That's the only recourse. Nobody else wants it, not the Salvation Army, not Goodwill Industries. About 70 percent of those who opt for storage never claim their belongings.

The routine is unending.

Every morning, sheriff's deputies serve eviction notices on tenants, then take one piece of furniture from each residence and put it in the street. Then, the landlord's workmen haul the rest of the belongings to the curb. The city crews pick up whatever hasn't been retrieved by the owners or stolen by passers-by.

It can be a filthy job. People live all kinds of ways and save all sorts of things. The crews are regularly fumigating the trucks, themselves and the storage bins. In a world where heartbreak is the norm, they try to keep their emotions in check.

"I feel sorry for the kids," says Thomas Brown, 56, who has worked on evictions for 13 years. "I say 70 percent of the evictions we see the syringes and the little capsules, and the worst thing is they leave behind the pictures of the kids."

The crews are full of stories about the biggest eviction piles ever seen - stuff piled high as the second-story of a rowhouse, they say - or the worst evictions, such as the guy with more than 60 televisions and the aged mother and son whose toilet hadn't worked for months.

Burke is on the street Tuesday through Saturday, methodically working his way through West Baltimore, putting 40, 50, 60 miles a day on his city pickup. He checks the size of eviction piles and the locations of his crews because, he says, "You can't learn nothing in the office."

"It ain't that you don't trust your crew. Some of the crews, you can put a dollar down and that dollar will stay there. Other ones, you put down a dollar and you'll end up with a quarter," he says. "'I'm about my work. They may say I'm hard, but I'm fair."

When Burke is out, he wants people working, not lolling around where they shouldn't be, parked in front of a package store or in a known drug area, for example.

"No, I don't play that. They know I don't play that. Don't come to me with that," he says. "The Down Under Yard is the best there is as far as that. That's why some of them don't want to come to the Down Under Yard because they know I don't play that."

His father, Leon Burke, taught him about honest work when he was growing up in the 800 block of W. Lafayette Ave. with seven brothers and a sister.

By age 7, he was selling paper shopping bags outside Hollins Market for a nickel apiece. He was a state corrections officer for a while but didn't like spending his days with criminals. He drove a van for the city. When the funding for that job died, he pushed a hokey cart around West North Avenue and North Monroe Street.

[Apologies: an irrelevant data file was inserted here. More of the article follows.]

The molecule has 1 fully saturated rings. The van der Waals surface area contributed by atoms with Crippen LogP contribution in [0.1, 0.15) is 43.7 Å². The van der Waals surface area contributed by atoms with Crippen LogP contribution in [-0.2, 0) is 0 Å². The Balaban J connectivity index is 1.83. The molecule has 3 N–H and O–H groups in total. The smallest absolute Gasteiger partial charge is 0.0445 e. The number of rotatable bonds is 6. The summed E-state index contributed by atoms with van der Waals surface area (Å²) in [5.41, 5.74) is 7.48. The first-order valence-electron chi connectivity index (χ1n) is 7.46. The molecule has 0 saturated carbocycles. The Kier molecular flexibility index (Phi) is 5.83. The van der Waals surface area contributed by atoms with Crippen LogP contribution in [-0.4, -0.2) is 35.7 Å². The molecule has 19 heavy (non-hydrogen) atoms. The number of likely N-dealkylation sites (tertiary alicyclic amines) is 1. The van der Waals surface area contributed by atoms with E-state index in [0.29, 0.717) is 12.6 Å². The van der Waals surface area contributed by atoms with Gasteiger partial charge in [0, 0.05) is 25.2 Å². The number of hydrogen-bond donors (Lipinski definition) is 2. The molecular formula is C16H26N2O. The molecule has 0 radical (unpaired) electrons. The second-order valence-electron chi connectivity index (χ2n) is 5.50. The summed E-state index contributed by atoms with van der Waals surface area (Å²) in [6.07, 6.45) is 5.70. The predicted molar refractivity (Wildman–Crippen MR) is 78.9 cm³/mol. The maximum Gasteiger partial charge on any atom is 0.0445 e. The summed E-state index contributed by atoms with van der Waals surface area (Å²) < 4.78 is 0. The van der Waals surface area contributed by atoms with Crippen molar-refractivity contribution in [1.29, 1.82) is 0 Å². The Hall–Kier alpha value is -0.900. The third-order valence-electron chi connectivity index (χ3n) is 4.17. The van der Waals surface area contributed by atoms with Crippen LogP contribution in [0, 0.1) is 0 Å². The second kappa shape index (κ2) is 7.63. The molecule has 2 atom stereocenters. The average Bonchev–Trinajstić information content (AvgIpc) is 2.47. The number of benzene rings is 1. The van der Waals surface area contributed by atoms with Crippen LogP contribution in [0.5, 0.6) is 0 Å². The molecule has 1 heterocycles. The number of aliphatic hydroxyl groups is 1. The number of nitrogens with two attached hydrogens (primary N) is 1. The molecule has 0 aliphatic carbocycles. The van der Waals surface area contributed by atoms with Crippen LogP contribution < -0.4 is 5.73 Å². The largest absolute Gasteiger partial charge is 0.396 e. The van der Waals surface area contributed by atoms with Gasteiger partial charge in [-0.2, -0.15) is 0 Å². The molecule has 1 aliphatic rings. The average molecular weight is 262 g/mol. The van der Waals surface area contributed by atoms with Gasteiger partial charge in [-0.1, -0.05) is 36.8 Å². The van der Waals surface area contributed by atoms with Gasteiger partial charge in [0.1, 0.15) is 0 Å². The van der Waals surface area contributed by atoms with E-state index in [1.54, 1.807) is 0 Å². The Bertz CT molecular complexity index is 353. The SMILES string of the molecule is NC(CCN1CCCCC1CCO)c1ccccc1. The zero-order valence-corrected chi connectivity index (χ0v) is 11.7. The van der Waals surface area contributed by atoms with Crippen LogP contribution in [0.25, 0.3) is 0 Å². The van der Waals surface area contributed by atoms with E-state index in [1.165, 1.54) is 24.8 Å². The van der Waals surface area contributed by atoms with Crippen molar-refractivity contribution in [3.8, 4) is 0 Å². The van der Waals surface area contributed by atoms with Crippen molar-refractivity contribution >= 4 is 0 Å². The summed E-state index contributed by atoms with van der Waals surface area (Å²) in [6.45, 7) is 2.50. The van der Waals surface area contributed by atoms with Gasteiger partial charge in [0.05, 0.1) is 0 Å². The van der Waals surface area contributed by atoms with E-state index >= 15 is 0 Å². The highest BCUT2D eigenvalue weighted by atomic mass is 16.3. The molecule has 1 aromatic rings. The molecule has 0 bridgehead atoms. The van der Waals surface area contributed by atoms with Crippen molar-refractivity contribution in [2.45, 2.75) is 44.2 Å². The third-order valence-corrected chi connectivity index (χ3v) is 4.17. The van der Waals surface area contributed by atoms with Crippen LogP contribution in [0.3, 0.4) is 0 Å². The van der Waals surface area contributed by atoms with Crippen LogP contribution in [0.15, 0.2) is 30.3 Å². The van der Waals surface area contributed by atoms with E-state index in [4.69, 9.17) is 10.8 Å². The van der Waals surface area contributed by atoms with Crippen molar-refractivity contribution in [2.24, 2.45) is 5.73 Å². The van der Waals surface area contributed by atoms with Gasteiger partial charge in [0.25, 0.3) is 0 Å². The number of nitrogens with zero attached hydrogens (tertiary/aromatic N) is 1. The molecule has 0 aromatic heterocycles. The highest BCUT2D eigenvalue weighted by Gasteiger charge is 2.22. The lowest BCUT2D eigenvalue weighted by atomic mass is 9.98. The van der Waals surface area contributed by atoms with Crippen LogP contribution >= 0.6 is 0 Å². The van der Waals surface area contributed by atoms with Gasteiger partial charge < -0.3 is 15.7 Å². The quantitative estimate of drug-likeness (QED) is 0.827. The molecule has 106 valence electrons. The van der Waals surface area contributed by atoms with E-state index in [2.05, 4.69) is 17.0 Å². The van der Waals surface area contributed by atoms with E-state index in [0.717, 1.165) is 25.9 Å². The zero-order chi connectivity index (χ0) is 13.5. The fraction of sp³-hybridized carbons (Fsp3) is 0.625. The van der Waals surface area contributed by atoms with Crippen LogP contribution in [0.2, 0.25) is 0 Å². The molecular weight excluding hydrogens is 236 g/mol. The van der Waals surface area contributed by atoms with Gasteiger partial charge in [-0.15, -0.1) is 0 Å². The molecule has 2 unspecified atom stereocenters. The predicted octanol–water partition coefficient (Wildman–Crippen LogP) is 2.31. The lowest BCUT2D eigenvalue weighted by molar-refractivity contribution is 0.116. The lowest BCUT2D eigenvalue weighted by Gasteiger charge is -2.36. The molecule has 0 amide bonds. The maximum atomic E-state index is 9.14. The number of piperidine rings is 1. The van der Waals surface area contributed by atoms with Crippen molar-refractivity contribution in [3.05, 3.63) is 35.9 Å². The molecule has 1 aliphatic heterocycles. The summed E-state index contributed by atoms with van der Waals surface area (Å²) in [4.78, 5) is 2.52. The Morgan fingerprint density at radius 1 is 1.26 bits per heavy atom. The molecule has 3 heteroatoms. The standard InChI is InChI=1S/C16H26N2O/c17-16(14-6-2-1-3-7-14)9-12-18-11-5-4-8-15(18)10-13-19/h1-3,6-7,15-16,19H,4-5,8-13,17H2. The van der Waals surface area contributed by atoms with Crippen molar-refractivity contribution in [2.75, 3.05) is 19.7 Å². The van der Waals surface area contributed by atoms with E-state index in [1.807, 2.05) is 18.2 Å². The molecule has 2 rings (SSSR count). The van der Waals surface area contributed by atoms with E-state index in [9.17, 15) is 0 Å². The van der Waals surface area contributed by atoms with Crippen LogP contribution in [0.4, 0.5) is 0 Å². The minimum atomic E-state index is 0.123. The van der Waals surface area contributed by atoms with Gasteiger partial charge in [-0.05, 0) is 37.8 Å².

"I didn't like it, but I did it because I had to work," he says. "But I felt I was more intelligent than to be sweeping streets."

Four months later, he transferred to a trash truck, then found himself in evictions. Now, he's a supervisor with a clipboard and business cards.

On one hot August afternoon, he pulls up by a pile in the 2400 block of Etting St. The crew is at work. A neighbor walks over, holding an engine part plucked from the pile.

"It's a shame," he says.

"I can't say it's a shame," says Burke. "I see this every day."

"You know," says the neighbor. "Don't live like the Joneses. Live like your pocketbook says."

"Yeah, well, you never know what a person's situation is," Burke says, as another neighbor grabs a stroller.

Later, he makes a quick trip to Northeast Baltimore, where Nedera Chapman, 32, has been evicted from an apartment complex on Edgepark Road. Her children, ages 12, 6 and 4, and some friends watch over her belongings.

"When they knocked on the door, the tears started to flow," says Chapman. "I'm trying to get myself out of here in a decent fashion." Burke offers her a business card and tells her she can have her stuff stored for 10 days.

Burke has heard allegations that city crews steal stuff. As far as he's concerned, that's not only illegal, but it also earns the workers a bad reputation.

"This is the way I look at it," he says. "If you get set out and I take something, I may be picking up some of your bad luck. I don't want none of it."